Initiated in San Diego in 1896, the organization was simple: any man or woman received one vote for a lifetime membership of one dollar. “The drink of democracy” would be complemented with low-cost meals supplemented by free reading materials. Decorum was expected and there was to be no profane language or boisterous conduct. While both men and women were welcome, they were often served in separate rooms. In this, the Coffee Club followed the practice of various fraternal organizations that would welcome females in a member’s family.

By the turn of the century, there were success stories with clubs in Santa Clara, Petaluma, and Bakersfield. Highlighting its own success, the largest Coffee Club in Los Angeles reported its operations were conducted from “two club-rooms visited daily by from 1,000 to 1,500 men who come to lunch, to read, to play checkers, chess, or other innocent games, or to enjoy a social chat. It is truly a club for the club less and a home for the homeless.”

Local activists solicited support and funds to initiate the temperance alternative. There was an immediate and positive response and on November 9, 1905, the San Luis Coffee Club Association filed Articles of Incorporation with the County Recorder. Mimicking other clubs, the purpose was to “establish houses of refreshments, recreation and amusement, where no intoxicating liquors, cigars, or tobacco in any form shall be sold.” With the one-dollar lifetime membership, every participant had equal rights along with yearly elected directors who chose a business manager to oversee the club’s operations. With all profit “capitalized continuously,” debt was limited to no more than fifty cents per member.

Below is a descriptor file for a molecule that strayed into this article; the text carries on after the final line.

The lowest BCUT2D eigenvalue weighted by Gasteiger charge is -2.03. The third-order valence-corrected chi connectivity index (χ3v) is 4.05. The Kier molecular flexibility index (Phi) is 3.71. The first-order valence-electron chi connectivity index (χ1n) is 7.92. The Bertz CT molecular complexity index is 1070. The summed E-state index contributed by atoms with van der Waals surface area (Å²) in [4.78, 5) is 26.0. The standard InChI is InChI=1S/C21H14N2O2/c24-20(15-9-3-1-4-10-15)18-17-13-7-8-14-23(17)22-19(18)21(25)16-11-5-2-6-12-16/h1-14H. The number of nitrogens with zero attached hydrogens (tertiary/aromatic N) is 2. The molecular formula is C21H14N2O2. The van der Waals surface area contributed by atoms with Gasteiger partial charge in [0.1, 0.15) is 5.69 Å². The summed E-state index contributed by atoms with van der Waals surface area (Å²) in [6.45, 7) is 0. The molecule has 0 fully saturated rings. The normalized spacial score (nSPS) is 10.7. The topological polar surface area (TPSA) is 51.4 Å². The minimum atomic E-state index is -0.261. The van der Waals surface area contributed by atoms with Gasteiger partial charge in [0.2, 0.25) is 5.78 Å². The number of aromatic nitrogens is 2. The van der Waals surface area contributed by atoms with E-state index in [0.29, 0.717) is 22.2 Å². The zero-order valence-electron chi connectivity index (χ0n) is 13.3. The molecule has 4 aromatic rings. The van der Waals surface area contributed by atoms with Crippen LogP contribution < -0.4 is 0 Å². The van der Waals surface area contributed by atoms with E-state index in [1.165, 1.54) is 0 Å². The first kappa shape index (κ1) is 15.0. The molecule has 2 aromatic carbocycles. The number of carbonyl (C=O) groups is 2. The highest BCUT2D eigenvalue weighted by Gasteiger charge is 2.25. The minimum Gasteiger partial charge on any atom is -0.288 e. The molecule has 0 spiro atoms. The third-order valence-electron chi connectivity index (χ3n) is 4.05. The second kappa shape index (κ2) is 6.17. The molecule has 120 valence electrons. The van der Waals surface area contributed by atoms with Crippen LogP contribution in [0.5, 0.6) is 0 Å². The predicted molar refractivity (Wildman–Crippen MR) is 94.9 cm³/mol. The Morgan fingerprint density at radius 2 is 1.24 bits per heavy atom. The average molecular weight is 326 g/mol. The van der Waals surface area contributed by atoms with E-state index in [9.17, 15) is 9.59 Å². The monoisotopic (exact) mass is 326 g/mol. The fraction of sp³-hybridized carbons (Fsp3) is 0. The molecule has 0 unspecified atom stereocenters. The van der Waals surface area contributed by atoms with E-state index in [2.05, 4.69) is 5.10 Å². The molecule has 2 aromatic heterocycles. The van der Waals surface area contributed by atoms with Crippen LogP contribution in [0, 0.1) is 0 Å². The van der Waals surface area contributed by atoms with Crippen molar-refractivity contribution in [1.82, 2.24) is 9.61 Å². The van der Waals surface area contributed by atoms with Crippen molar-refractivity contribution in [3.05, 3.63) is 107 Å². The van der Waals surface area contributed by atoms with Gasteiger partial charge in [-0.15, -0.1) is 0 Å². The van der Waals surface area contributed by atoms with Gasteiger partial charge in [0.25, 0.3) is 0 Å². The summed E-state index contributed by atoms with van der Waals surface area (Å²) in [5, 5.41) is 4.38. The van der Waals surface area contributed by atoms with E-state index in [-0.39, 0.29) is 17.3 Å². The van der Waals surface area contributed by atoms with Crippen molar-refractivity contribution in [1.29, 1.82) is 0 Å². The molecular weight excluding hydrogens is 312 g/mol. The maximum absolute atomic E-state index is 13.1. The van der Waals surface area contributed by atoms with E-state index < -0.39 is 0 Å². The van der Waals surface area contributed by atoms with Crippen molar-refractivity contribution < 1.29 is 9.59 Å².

In an interesting addition to meals in an alcohol-free club, newspapers and magazines were also provided for leisure reading. San Jose’s club included “twenty-two current magazines, the daily papers of San Jose and San Francisco, and many excellent books.” The only branch of the San Luis Obispo City Public Library (1897- 1973) was listed as the Coffee Club beginning in 1914. Undoubtedly, a Congregational minister, one of the founders of the local coffee club and important library supporter, Rev. George Willett, was a major influence in coordinating the partnership.

Why not simply go to the library to read? The response: “Watch that group of men and see how perfectly at home they are; this is their club; they would not be at home in the public library with their working-clothes on.”